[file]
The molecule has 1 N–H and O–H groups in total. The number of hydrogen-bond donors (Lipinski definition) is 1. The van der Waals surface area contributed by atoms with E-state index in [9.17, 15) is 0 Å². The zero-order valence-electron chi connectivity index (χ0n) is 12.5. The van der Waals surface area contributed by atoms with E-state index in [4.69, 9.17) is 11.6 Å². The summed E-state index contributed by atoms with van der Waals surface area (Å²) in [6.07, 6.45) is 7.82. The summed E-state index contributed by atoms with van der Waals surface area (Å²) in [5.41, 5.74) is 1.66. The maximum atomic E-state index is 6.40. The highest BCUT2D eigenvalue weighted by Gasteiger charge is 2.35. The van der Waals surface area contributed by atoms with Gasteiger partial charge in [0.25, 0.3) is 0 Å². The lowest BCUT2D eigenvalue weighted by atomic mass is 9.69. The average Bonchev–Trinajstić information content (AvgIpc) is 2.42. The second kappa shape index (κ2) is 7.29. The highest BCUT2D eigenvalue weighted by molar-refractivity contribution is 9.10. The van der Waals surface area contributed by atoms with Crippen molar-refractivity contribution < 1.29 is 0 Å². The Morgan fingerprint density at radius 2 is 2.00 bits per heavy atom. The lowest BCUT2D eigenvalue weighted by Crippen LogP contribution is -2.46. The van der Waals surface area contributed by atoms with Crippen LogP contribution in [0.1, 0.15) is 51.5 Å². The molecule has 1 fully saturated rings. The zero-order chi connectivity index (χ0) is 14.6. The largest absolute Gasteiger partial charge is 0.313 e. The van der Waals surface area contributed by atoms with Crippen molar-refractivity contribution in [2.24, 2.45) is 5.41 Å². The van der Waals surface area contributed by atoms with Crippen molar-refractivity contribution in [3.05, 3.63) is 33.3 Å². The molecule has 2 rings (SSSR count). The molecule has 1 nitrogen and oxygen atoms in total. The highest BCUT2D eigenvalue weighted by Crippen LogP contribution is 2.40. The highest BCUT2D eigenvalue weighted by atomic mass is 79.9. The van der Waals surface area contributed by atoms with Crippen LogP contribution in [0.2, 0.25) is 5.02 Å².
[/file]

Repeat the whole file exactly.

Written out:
The molecule has 1 N–H and O–H groups in total. The number of hydrogen-bond donors (Lipinski definition) is 1. The van der Waals surface area contributed by atoms with E-state index in [9.17, 15) is 0 Å². The zero-order valence-electron chi connectivity index (χ0n) is 12.5. The van der Waals surface area contributed by atoms with E-state index in [4.69, 9.17) is 11.6 Å². The summed E-state index contributed by atoms with van der Waals surface area (Å²) in [6.07, 6.45) is 7.82. The summed E-state index contributed by atoms with van der Waals surface area (Å²) in [5.41, 5.74) is 1.66. The maximum atomic E-state index is 6.40. The highest BCUT2D eigenvalue weighted by Gasteiger charge is 2.35. The van der Waals surface area contributed by atoms with Gasteiger partial charge in [0.25, 0.3) is 0 Å². The lowest BCUT2D eigenvalue weighted by atomic mass is 9.69. The average Bonchev–Trinajstić information content (AvgIpc) is 2.42. The second kappa shape index (κ2) is 7.29. The highest BCUT2D eigenvalue weighted by molar-refractivity contribution is 9.10. The van der Waals surface area contributed by atoms with Crippen molar-refractivity contribution < 1.29 is 0 Å². The Morgan fingerprint density at radius 2 is 2.00 bits per heavy atom. The lowest BCUT2D eigenvalue weighted by Crippen LogP contribution is -2.46. The van der Waals surface area contributed by atoms with Crippen LogP contribution in [0.1, 0.15) is 51.5 Å². The molecule has 1 fully saturated rings. The zero-order chi connectivity index (χ0) is 14.6. The largest absolute Gasteiger partial charge is 0.313 e. The van der Waals surface area contributed by atoms with Crippen molar-refractivity contribution in [2.24, 2.45) is 5.41 Å². The van der Waals surface area contributed by atoms with Crippen molar-refractivity contribution in [3.05, 3.63) is 33.3 Å². The molecule has 2 rings (SSSR count). The molecule has 1 nitrogen and oxygen atoms in total. The highest BCUT2D eigenvalue weighted by Crippen LogP contribution is 2.40. The highest BCUT2D eigenvalue weighted by atomic mass is 79.9. The van der Waals surface area contributed by atoms with Crippen LogP contribution in [0.2, 0.25) is 5.02 Å².